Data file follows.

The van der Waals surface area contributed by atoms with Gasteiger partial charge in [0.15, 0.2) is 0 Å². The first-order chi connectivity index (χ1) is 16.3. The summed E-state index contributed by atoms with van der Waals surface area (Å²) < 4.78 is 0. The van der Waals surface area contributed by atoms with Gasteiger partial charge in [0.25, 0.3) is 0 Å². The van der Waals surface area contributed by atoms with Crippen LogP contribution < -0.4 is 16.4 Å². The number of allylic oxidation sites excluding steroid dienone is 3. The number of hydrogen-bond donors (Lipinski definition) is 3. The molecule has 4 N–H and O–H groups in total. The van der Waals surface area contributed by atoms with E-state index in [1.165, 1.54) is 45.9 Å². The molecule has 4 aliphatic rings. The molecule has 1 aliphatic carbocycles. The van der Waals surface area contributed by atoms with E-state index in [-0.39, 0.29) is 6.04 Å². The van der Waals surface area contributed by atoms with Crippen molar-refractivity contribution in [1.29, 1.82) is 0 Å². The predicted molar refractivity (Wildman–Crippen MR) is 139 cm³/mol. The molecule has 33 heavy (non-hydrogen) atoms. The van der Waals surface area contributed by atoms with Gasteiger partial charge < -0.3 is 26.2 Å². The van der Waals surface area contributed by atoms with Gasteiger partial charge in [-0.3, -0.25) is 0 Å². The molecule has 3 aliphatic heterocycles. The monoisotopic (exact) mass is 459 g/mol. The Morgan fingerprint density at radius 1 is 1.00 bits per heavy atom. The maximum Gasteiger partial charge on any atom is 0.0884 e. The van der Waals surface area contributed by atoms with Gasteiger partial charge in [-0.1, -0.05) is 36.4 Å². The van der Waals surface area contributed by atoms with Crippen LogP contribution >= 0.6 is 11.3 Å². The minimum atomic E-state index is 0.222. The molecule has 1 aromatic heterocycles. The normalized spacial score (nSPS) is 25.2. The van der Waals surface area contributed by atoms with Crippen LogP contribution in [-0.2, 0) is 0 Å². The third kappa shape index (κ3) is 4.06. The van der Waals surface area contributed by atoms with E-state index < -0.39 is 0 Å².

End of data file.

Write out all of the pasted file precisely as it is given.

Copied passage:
The van der Waals surface area contributed by atoms with Gasteiger partial charge in [0.15, 0.2) is 0 Å². The first-order chi connectivity index (χ1) is 16.3. The summed E-state index contributed by atoms with van der Waals surface area (Å²) < 4.78 is 0. The van der Waals surface area contributed by atoms with Gasteiger partial charge in [0.25, 0.3) is 0 Å². The van der Waals surface area contributed by atoms with Crippen LogP contribution < -0.4 is 16.4 Å². The number of allylic oxidation sites excluding steroid dienone is 3. The number of hydrogen-bond donors (Lipinski definition) is 3. The molecule has 4 N–H and O–H groups in total. The van der Waals surface area contributed by atoms with E-state index in [1.165, 1.54) is 45.9 Å². The molecule has 4 aliphatic rings. The molecule has 1 aliphatic carbocycles. The van der Waals surface area contributed by atoms with E-state index in [-0.39, 0.29) is 6.04 Å². The van der Waals surface area contributed by atoms with Crippen molar-refractivity contribution in [1.29, 1.82) is 0 Å². The predicted molar refractivity (Wildman–Crippen MR) is 139 cm³/mol. The molecule has 33 heavy (non-hydrogen) atoms. The van der Waals surface area contributed by atoms with Gasteiger partial charge < -0.3 is 26.2 Å². The van der Waals surface area contributed by atoms with Gasteiger partial charge in [-0.3, -0.25) is 0 Å². The molecule has 3 aliphatic heterocycles. The monoisotopic (exact) mass is 459 g/mol. The Morgan fingerprint density at radius 1 is 1.00 bits per heavy atom. The maximum Gasteiger partial charge on any atom is 0.0884 e. The van der Waals surface area contributed by atoms with Gasteiger partial charge in [-0.1, -0.05) is 36.4 Å². The van der Waals surface area contributed by atoms with Crippen LogP contribution >= 0.6 is 11.3 Å². The minimum atomic E-state index is 0.222. The molecule has 1 aromatic heterocycles. The normalized spacial score (nSPS) is 25.2. The van der Waals surface area contributed by atoms with Crippen LogP contribution in [-0.2, 0) is 0 Å². The third kappa shape index (κ3) is 4.06. The van der Waals surface area contributed by atoms with E-state index < -0.39 is 0 Å².